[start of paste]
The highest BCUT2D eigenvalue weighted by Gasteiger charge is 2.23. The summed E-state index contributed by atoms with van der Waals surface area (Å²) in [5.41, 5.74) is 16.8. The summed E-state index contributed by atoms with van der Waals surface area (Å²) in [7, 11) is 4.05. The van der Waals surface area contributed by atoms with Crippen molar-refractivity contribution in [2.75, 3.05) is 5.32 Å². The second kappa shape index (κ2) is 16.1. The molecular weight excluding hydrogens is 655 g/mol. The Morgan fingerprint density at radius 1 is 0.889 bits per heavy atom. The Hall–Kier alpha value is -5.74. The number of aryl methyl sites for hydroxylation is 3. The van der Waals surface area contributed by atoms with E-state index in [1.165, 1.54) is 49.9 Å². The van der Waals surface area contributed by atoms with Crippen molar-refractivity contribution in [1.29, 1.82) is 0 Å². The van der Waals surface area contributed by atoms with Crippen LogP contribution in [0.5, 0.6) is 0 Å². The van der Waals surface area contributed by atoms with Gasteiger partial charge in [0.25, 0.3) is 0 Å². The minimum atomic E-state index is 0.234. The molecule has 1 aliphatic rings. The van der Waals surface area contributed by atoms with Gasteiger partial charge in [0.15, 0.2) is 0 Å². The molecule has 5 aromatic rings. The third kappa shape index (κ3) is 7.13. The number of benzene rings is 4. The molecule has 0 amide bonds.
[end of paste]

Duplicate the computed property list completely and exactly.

The highest BCUT2D eigenvalue weighted by Gasteiger charge is 2.23. The summed E-state index contributed by atoms with van der Waals surface area (Å²) in [5.41, 5.74) is 16.8. The summed E-state index contributed by atoms with van der Waals surface area (Å²) in [7, 11) is 4.05. The van der Waals surface area contributed by atoms with Crippen molar-refractivity contribution in [2.75, 3.05) is 5.32 Å². The second kappa shape index (κ2) is 16.1. The molecular weight excluding hydrogens is 655 g/mol. The Morgan fingerprint density at radius 1 is 0.889 bits per heavy atom. The Hall–Kier alpha value is -5.74. The number of aryl methyl sites for hydroxylation is 3. The van der Waals surface area contributed by atoms with E-state index in [1.165, 1.54) is 49.9 Å². The van der Waals surface area contributed by atoms with Crippen molar-refractivity contribution in [1.29, 1.82) is 0 Å². The van der Waals surface area contributed by atoms with Crippen LogP contribution in [0.5, 0.6) is 0 Å². The van der Waals surface area contributed by atoms with Gasteiger partial charge in [0.25, 0.3) is 0 Å². The minimum atomic E-state index is 0.234. The molecule has 1 aliphatic rings. The van der Waals surface area contributed by atoms with Gasteiger partial charge in [0.15, 0.2) is 0 Å². The molecule has 5 aromatic rings. The third kappa shape index (κ3) is 7.13. The number of benzene rings is 4. The molecule has 0 amide bonds.